Biological control ecology of Aphidius colemani Viereck (Hymenoptera: Braconidae: Aphidiinae) on Myzus persicae (Sulzer) (Hemiptera: Aphididae) : a thesis presented in partial fulfilment of the requirements for the degree of Doctor of Philosophy in Plant Sciences (Entomology) at Massey University, Palmerston North, New Zealand
The solitary and koinobiont endoparasitoid, Aphidius colemani Viereck, is produced commercially for biological control of green peach aphid Myzus persicae (Sulzer) and cotton aphid Aphis gossypii Glover around the world. However, its production cost is still high and biological control efficiency is still uncertain, probably due to the lack of knowledge on its biological control ecology. To fill the knowledge gap, I investigated the biological control ecology of the A. colemani-M. persicae system. My results show that most emergence and reproductive activities of A. colemani occur during the photophase. After emergence, both sexes need about 2 hours for sex maturation, but once sexually mature, age of neither sex has any significant effect on mating success. Food supply to adult females is essential to mating success. The mating behavioural sequence is similar to that of many other braconid parasitoids. My findings suggest that A. colemani is an effective biological control agent of M. persicae because reproductive outputs of the parasitoid are twice as high as the aphid, the parasitoid reaches the maximum lifetime reproductive potential about a week earlier than the aphid, and parasitised aphids contribute little to their population growth and make limited damage to plants. The parasitoid prefers to attack larger hosts but such preference is counterbalanced by greater defensive ability of larger hosts, resulting in similar parasitism rate on hosts of all ages. As a result, parasitising mid-aged hosts allows A. colemani females to gain maximum fitness in developmental period, body size and parasitism of their progeny. Finally, my study confirms that A. colemani has a Type II functional response. However, it can still successfully control M. persicae regardless of pest density probably because parasitoid density has significantly more effect than host density on parasitoid reproductive fitness and the low mutual interference among the searching parasitoids encourages aggregation of the parasitoids on host patches of high density. The present study provides basic knowledge on the biology of A. colemani for development of effective measures for laboratory handling, rearing, and field release, and brings insight into the success of aphid biological control programmes using the parasitoid augmentation approach.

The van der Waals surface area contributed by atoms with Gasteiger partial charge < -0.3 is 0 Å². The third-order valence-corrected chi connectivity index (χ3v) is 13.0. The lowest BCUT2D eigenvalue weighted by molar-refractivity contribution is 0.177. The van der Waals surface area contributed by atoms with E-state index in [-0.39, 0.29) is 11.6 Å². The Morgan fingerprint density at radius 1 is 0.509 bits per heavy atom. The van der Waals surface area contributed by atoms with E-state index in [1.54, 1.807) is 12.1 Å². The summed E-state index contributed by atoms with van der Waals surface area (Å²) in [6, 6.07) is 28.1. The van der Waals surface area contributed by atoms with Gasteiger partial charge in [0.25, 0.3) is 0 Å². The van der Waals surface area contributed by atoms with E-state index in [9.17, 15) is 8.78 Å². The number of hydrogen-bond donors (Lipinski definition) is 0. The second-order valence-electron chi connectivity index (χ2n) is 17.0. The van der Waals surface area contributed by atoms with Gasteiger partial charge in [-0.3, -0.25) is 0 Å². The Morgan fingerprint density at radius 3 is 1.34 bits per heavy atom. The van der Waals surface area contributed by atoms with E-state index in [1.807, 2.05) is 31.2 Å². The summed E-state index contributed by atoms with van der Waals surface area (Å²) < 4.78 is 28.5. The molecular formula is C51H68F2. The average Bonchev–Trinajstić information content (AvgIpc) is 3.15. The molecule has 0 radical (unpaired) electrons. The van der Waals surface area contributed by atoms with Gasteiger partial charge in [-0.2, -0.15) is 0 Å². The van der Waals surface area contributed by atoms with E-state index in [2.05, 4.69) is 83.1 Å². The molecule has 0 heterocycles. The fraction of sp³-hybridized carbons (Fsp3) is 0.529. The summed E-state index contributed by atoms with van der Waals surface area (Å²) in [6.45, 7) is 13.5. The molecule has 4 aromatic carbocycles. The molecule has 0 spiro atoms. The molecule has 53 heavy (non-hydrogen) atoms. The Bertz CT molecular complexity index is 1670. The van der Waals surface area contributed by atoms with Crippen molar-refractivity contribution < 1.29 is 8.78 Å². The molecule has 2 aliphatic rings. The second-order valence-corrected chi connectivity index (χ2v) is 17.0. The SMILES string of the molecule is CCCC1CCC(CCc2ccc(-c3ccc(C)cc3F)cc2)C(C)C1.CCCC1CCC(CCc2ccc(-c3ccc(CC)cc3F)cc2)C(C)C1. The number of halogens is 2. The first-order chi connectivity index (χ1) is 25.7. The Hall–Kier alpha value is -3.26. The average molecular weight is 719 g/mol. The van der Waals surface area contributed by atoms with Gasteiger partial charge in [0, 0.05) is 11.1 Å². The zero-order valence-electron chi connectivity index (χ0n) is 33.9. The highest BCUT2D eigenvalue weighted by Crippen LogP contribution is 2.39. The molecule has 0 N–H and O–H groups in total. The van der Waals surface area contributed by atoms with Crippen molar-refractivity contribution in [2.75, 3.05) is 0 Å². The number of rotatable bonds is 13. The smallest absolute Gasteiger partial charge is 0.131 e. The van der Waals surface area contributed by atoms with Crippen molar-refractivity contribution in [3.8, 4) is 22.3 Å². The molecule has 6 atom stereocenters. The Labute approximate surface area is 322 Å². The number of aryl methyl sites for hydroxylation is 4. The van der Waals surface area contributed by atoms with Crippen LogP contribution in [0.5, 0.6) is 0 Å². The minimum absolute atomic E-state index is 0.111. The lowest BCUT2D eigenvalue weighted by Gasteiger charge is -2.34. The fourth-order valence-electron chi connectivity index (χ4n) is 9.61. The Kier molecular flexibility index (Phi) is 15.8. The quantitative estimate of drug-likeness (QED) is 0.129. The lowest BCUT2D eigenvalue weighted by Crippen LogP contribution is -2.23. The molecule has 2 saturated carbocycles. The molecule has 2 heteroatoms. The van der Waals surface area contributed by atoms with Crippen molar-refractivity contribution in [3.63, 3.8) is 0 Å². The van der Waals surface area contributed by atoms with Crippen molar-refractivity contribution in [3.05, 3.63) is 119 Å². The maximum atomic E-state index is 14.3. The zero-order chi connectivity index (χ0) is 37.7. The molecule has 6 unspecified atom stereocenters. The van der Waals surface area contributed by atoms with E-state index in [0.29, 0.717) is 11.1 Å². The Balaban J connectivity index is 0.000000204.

Content removed from thesis due to copyright reasons: Khatri, D., He, X. Z., & Wang, Q. (2017) Effective biological control depends on life history strategies of both parasitoid and its host : evidence from Aphidius colemani-Myzus persicae system. Jounal of Economic Entomology, 110(2), 400-406. doi:10.1093/jee/tow324;
Khatri, D., He, X. Z., & Wang, Q. (2016). Trade-off between fitness gain and cost determines profitability of a peach aphid parasitoid. Journal of Economic Entomology, 109(4), 1539-1544. doi:10.1093/jee/tow105